The Problem of Evidence-Based Medicine: Directions for Social Science

Department of Community Health and Epidemiology, Centre for Clinical Research, Dalhousie University, 4th Floor-5790 University Ave. Halifax, NS, Canada B3H 1V7.
Social Science & Medicine (Impact Factor: 2.89). 10/2004; 59(5):1059-69. DOI: 10.1016/j.socscimed.2003.12.002
Source: PubMed


Evidence-based medicine (EBM) is arguably the most important contemporary initiative committed to reshaping biomedical reason and practice. The move to establish scientific research as a fundamental ground of medical decision making has met with an enthusiastic reception within academic medicine, but has also generated considerable controversy. EBM and the broader forms of evidence-based decision making it has occasioned raise provocative questions about the relation of scientific knowledge to social action across a variety of domains. Social science inquiry about EBM has not yet reached the scale one might expect, given the breadth and significance of the phenomenon. This paper contributes reflections, critique and analysis aimed at helping to build a more robust social science investigation of EBM. The paper begins with a "diagnostics" of the existing social science literature on EBM, emphasizing the possibilities and limitations of its two central organizing analytic perspectives: political economy and humanism. We further explore emerging trends in the literature including a turn to original empirical investigation and the embrace of "newer" theoretical resources such as postmodern critique. We argue for the need to move the social inquiry of EBM beyond concerns about rationalization and the potential erasure of the patient and, to this end, suggest new avenues of exploration. The latter include analysis of clinical epidemiology and clinical reason as the discursive preconditions of EBM, the role of the patient as a site for the production of evidence, and the textually mediated character of EBM.

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    • "Evidence-Based Practice Paradigm Rooted in Bevidence-based medicine^, the term was officially coined in Canada over 25 years ago (Evidence-based Medicine Working Group 1992). Since then it has been upheld by international organizations such as the Cochrane Collaboration and has branched out across the professional disciplines (Mykhalovskiy and Weir 2004, p. 1060). EBP refers to the conscientious, explicit, and thoughtful use of the best available evidence in decision-making in order to deliver services that are safe and the most effective (Sackett et al. 2000). "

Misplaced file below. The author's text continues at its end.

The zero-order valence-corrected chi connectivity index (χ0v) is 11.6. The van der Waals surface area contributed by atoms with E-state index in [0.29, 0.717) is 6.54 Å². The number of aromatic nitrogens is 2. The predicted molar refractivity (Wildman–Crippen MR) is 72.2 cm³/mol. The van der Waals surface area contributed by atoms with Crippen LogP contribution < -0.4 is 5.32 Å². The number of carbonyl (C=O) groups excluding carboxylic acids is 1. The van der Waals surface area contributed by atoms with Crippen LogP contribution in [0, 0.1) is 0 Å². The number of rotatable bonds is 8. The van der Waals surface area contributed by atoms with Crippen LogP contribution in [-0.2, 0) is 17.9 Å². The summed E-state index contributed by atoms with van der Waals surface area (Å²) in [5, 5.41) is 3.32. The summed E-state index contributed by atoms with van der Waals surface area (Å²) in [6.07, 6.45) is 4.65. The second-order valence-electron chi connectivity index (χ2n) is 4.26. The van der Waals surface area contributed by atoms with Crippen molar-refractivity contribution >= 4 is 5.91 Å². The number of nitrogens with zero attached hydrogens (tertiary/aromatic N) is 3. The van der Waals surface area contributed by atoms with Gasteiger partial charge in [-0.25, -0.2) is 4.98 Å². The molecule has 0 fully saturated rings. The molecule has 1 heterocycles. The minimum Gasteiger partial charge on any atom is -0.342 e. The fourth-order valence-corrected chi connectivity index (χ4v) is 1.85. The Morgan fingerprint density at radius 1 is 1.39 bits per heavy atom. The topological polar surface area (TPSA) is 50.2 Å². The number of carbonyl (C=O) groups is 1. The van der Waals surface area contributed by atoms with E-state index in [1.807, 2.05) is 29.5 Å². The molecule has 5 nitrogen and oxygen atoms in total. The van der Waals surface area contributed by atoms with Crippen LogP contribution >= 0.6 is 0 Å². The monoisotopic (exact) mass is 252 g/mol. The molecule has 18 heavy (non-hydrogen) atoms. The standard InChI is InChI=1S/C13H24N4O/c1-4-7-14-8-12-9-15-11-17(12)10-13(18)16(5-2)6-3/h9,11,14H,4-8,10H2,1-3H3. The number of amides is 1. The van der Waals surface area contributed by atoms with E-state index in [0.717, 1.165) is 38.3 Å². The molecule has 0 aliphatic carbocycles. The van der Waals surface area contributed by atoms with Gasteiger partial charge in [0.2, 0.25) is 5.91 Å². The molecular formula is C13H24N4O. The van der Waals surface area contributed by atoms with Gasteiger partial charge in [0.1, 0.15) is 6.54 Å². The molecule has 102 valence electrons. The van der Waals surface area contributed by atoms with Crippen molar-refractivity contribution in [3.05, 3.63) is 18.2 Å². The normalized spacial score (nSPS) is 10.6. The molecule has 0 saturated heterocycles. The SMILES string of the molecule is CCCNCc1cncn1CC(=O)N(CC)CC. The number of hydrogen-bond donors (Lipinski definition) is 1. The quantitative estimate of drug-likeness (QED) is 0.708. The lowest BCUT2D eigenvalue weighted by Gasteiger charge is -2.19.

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    • "Mykhalovskiy and Weir (2004) see evidence based practice providing a new arena for social sciences within medicine; not sidelined by medicine and medical/biological methodologies. Social sciences have the capacity to illuminate 'discursive preconditions' of evidence based practice (Mykhalovskiy and Weir 2004:1060), are able to recognise the community and cultural context of the 'patient' or 'service user', and can provide methodologies with which to critique bio-medical evidence and offer manifold perspectives (Marks 2002). "
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    • "Such work tends to invoke binary oppositions between evidence and values, science and art, and standardization and personalization. In order to empirically investigate, rather than reproduce, such dichotomies, social scientists are starting to ask new questions; how does EBM create new (representations of) patients, and what kinds of choices do EBM tools support or ignore (Mykhalovskiy and Weir, 2004). For example, Brody and colleagues reject the notion that EBM is more or less patient-centered than other forms of medicine but suggest EBM shifts from one type of standardized patient to another: away from pathophysiology – where 'individual patients' are represented by their organs, lab results, or molecules – towards the study of populations – where a patient may be represented by his/her age, gender, body weight, or behavior (smoking, diet, exercise, and work). "
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